Lecture: 3 hours

Discussion: 1 hour

Prerequisite: Courses ECS 120, ECS 122A

Grading: Letter; homework (40%), one midterm (20%), final (40%)

Catalog Description:
Time and space complexity classes. Reductions, completeness, and the role of randomness. Logic and undecidability.

To provide students with a grounding in the theory of computation, and to help them develop the skills necessary to do and understanding more complex proofs in theoretical computer science.

Expanded Course Description:

  1. Turing machines and Turing-equivalent models of computation. Turing-undecidable problems from a variety of domains.
  2. First order logic, completeness, second-order logic, undecidability and incompleteness, the recursion theorem.
  3. Complexity classes, the time and space hierarchy, Savitch’s theorem, reductions, completeness. The polynomial time hierarchy. Decision vs. search. NL = coNL.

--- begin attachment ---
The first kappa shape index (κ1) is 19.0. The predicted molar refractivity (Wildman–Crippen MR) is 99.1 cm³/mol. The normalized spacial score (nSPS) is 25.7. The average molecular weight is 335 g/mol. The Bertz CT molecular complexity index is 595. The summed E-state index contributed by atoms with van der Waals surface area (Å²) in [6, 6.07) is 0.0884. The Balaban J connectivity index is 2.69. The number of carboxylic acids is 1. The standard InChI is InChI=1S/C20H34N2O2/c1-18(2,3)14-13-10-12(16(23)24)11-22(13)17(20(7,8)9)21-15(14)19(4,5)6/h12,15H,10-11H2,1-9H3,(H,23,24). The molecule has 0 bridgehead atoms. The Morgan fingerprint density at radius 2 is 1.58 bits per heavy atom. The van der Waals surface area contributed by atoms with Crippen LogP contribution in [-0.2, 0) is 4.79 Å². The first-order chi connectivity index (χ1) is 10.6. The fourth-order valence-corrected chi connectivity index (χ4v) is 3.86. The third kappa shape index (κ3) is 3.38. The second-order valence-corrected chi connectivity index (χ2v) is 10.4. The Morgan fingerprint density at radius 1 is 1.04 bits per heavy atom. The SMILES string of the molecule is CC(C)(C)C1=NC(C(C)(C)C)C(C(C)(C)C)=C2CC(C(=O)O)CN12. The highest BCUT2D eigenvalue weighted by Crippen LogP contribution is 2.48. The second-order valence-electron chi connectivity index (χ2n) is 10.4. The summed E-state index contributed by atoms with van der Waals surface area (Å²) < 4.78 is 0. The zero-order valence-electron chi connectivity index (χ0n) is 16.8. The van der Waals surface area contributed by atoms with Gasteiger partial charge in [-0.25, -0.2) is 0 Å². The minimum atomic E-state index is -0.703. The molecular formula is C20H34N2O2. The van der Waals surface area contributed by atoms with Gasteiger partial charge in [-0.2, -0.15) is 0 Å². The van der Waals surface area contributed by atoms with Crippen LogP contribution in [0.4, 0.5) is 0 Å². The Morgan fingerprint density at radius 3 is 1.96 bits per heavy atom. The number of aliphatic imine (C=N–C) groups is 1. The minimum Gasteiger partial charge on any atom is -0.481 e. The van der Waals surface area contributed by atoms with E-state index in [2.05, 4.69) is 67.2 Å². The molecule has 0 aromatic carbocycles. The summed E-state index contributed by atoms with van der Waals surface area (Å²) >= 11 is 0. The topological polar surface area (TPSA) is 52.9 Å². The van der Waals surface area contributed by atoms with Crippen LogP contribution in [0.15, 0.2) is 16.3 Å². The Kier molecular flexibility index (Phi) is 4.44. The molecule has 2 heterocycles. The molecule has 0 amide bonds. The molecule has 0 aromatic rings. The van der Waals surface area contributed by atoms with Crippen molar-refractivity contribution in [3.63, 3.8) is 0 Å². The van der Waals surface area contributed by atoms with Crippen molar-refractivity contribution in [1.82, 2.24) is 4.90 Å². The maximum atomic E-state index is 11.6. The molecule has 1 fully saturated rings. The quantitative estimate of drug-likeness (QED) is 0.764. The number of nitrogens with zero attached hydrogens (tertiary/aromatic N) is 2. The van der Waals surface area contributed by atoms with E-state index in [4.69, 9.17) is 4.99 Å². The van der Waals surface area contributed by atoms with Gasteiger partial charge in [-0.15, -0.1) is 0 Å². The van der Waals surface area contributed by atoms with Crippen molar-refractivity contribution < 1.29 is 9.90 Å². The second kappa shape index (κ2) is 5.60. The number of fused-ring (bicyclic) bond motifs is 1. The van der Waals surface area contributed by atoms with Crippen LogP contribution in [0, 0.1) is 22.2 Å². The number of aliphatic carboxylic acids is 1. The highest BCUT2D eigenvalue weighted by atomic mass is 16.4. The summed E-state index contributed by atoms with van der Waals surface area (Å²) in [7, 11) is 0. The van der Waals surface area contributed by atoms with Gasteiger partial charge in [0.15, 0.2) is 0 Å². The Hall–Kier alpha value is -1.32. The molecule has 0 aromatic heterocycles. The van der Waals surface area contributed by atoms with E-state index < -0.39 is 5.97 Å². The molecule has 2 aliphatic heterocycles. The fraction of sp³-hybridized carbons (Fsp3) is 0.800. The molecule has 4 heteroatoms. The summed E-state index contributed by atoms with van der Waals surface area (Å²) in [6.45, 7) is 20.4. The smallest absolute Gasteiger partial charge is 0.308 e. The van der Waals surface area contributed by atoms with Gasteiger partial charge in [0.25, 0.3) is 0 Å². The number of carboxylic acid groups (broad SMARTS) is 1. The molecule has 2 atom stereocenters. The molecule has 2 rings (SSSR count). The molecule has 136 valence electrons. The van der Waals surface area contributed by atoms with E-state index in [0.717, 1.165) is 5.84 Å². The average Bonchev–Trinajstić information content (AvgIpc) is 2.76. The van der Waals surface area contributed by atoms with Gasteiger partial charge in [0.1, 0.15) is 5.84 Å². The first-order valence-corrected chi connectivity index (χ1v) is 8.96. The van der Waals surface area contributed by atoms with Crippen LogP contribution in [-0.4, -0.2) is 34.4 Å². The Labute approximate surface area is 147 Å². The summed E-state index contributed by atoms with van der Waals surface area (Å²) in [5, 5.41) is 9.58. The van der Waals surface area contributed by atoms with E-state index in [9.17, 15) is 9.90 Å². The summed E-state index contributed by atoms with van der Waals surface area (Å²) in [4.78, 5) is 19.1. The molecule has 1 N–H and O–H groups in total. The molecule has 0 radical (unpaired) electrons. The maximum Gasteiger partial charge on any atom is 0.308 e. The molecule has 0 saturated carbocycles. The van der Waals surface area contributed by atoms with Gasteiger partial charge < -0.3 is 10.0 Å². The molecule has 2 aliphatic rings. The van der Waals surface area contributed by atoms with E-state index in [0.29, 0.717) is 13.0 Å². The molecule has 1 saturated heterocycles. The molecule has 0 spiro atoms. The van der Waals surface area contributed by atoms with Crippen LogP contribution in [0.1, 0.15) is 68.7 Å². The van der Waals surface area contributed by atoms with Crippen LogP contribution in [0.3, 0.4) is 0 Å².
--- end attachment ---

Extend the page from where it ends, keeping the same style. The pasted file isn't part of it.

4. The Cook-Levin theorem. NP-Complete problems. PSPACE completeness. Practice with reductions.
  5. Randomized computations, BPP, problems for which randomness provably helps. Interactive proofs. IP=PSPACE. PCP (Probabilistically Checkable Proofs).
  6. Approximation algorithms. Non-approximability results.

Possible Textbooks (check the current course listing before purchasing):

C. Moore, S. Mertens, The Nature of Computation, Oxford, 2011
C. Papadimitriou, Computational Complexity, Addison Wesley, 1994

Instructors: P. Rogaway, D. Doty

Overlap Statement:
This course does not have a significant overlap with any other course. NP-completeness is discussed, at a lower and more pragmatic level, in ECS 120.